The Broadway fantasy about the last surviving Romanov isn't very complex, but it receives a handsome, elegant staging
Two of the leads were indisposed on opening night of the national tour of Anastasia – one of them with laryngitis. But that didn’t affect the musical’s magic from spreading a warm glow over the cavernous Ed Mirvish Theatre.
Loosely based on the 1997 animated film, it deals with the legend of the Grand Duchess Anastasia, thought to be the only survivor of the royal Romanov family after the Russian Revolution.
In this version, two down-and-out comrades in 1927 Leningrad – Dmitry (Jake Levy), the orphaned son of an anarchist, and Vlad (Edward Staudenmayer), a commoner who used to frequent the royal court – instruct street sweeper Anya (Taylor Quick, replacing Lila Coogan) on impersonating Anastasia to collect the reward promised by the Dowager Empress (Joy Franz), who’s living in Paris and has been looking for her lost granddaughter for years. The thing is, Anya is recovering from amnesia and can’t remember her past. She may very well turn out to be the real thing.
Meanwhile, Bolshevik general Gleb (Brad Greer, filling in for Jason Michael Evans) is also investigating the disappearance of the young royal in order to track her down and kill her.
The narrative is overly complicated and derivative. At times it feels like it borrows from other, more succinct musicals, like Les Misérables (the effect of revolution on the masses), My Fair Lady (the transformation of a plebe into an elegant society type) as well as every Disney musical about girls who might secretly be princesses.
And there’s little complexity in the show’s politics, sentimentally romanticizing the Tsar’s empire without exploring its oppressions and brutality.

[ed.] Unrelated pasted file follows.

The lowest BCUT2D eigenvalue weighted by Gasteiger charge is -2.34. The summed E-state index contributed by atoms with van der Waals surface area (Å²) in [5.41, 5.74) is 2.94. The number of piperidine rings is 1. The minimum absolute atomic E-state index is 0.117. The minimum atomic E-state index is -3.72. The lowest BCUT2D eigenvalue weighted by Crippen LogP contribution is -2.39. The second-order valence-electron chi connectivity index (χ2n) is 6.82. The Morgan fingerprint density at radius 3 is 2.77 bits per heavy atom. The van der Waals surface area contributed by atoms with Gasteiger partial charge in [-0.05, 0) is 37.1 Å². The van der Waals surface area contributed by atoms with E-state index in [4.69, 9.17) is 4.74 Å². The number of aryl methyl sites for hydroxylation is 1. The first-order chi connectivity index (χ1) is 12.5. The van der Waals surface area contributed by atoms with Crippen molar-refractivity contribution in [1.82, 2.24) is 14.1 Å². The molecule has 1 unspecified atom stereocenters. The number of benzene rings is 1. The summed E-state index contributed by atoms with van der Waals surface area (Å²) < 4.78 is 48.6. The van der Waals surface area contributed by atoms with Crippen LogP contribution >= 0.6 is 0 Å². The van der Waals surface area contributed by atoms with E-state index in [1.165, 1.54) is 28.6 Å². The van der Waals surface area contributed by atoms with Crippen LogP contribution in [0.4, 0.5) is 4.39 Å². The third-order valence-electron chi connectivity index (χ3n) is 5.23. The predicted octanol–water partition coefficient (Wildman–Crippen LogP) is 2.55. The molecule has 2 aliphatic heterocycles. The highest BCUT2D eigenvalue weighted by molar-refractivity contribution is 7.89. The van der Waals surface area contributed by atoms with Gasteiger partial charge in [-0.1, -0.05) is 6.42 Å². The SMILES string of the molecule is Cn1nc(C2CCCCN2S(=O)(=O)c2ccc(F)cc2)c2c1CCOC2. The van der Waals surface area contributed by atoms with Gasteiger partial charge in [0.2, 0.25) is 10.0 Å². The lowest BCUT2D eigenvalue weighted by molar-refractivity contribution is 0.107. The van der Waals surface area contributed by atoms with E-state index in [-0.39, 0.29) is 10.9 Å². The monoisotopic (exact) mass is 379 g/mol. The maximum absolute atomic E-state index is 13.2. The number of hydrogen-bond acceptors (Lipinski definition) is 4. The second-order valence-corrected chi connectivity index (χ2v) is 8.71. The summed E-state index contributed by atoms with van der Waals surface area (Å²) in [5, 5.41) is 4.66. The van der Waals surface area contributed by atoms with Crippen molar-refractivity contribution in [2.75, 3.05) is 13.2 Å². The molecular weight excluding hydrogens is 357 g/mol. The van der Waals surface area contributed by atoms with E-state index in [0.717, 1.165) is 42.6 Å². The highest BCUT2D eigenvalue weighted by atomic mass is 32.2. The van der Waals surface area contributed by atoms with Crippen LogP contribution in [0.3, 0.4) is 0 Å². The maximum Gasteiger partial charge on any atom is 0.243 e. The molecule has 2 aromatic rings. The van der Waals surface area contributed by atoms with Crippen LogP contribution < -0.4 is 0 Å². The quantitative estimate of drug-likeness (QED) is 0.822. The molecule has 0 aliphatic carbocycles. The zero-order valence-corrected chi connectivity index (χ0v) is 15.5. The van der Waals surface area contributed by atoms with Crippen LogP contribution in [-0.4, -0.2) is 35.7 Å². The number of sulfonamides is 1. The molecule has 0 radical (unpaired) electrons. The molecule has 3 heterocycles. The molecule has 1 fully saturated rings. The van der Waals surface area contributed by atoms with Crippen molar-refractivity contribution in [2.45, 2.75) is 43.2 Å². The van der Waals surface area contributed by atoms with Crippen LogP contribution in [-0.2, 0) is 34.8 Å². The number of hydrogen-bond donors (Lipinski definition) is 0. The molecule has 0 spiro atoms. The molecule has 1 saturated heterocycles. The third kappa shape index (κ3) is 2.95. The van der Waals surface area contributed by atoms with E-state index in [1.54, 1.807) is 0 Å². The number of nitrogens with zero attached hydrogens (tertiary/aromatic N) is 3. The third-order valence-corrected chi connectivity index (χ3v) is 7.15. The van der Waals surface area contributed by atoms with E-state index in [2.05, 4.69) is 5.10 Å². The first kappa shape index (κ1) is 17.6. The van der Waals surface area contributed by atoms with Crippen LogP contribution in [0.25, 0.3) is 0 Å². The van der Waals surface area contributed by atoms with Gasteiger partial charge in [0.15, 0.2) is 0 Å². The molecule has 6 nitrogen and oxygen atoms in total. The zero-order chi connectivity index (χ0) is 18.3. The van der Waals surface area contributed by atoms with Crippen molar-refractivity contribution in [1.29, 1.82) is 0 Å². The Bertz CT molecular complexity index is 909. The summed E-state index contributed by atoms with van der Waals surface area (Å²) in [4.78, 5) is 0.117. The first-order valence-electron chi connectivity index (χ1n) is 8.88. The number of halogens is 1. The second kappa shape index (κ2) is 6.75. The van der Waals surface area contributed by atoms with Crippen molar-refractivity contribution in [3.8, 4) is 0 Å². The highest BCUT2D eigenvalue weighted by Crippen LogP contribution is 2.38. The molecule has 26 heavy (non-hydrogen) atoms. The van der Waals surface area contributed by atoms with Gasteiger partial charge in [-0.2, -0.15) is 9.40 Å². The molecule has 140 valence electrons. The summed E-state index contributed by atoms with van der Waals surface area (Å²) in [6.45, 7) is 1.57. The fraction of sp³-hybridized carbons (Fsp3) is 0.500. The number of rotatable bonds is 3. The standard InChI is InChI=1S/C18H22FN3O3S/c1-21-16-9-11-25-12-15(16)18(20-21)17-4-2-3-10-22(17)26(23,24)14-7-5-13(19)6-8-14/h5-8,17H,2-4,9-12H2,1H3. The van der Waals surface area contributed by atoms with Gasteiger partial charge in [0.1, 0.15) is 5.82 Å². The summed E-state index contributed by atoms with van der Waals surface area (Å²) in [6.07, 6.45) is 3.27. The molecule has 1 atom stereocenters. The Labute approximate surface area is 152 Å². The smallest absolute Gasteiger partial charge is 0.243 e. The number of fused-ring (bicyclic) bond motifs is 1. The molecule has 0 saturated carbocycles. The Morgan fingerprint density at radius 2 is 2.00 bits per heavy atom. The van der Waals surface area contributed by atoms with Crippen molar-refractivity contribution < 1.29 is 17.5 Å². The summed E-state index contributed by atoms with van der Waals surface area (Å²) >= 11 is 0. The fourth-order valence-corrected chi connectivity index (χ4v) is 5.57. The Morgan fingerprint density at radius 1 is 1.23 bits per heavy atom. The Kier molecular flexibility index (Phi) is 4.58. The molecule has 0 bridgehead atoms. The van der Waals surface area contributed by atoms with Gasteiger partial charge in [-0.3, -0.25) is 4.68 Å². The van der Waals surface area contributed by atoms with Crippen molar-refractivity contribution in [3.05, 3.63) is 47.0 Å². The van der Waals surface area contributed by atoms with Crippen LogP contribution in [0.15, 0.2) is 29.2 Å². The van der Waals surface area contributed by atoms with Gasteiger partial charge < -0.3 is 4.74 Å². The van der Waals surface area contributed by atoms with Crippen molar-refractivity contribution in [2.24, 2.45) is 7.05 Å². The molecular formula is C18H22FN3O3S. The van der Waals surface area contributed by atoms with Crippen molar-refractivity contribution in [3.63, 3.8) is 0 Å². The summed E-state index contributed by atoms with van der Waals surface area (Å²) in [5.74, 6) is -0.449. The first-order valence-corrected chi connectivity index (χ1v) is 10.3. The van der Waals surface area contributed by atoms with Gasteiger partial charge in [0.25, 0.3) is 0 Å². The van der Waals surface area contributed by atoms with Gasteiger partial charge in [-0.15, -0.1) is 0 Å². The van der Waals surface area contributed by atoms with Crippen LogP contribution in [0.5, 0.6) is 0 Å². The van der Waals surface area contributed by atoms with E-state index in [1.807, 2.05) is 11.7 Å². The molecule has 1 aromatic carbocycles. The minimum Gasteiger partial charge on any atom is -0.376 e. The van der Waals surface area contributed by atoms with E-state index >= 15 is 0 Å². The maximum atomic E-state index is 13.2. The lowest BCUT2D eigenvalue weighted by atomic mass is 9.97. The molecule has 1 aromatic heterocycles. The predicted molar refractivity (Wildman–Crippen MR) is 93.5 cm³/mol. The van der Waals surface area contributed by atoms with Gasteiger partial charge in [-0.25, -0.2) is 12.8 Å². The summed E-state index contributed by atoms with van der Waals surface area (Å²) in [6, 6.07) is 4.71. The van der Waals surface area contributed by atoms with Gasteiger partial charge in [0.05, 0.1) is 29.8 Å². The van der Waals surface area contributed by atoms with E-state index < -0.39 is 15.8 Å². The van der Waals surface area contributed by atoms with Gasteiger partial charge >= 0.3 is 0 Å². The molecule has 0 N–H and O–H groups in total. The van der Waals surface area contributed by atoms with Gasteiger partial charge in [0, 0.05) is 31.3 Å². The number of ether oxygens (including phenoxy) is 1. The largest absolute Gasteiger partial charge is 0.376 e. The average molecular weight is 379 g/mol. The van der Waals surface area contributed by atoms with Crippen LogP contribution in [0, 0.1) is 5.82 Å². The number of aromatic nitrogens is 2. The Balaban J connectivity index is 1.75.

That said, Darko Tresnjak’s touring production is handsome and efficient, with Stephen Flaherty and Lynn Ahrens’s songs evoking a bittersweet, old world nostalgia and Aaron Rhyne’s projections evoking the various settings with vivid clarity.
There’s an operatic feel to many scenes. One especially effective sequence is set at the ballet, where, along with a decent enough recreation of Tchaikovsky’s Swan Lake, we get various characters’ thoughts and voices combining into a powerful ensemble number that builds and swells to an exciting climax.
Quick makes an appealing, characterful Anya/Anastasia, her shrill top notes occasionally betraying her nerves, while Levy does the best he can with his underwritten role, especially in a jaunty, syncopated song in the first act.
Standouts are Staudenmayer’s charmingly corrupt Vlad, and his old flame, the Countess Lily (Tari Kelly). Their cheeky, flirtatious Paris cafe number, entertainingly choreographed by Peggy Hickey, is the show’s highlight.
And Franz brings a much-needed gravitas and weight to her Empress.
The show might not be the most accurate representation of Russian history, but that’s not enough to dismiss this minor musical gem.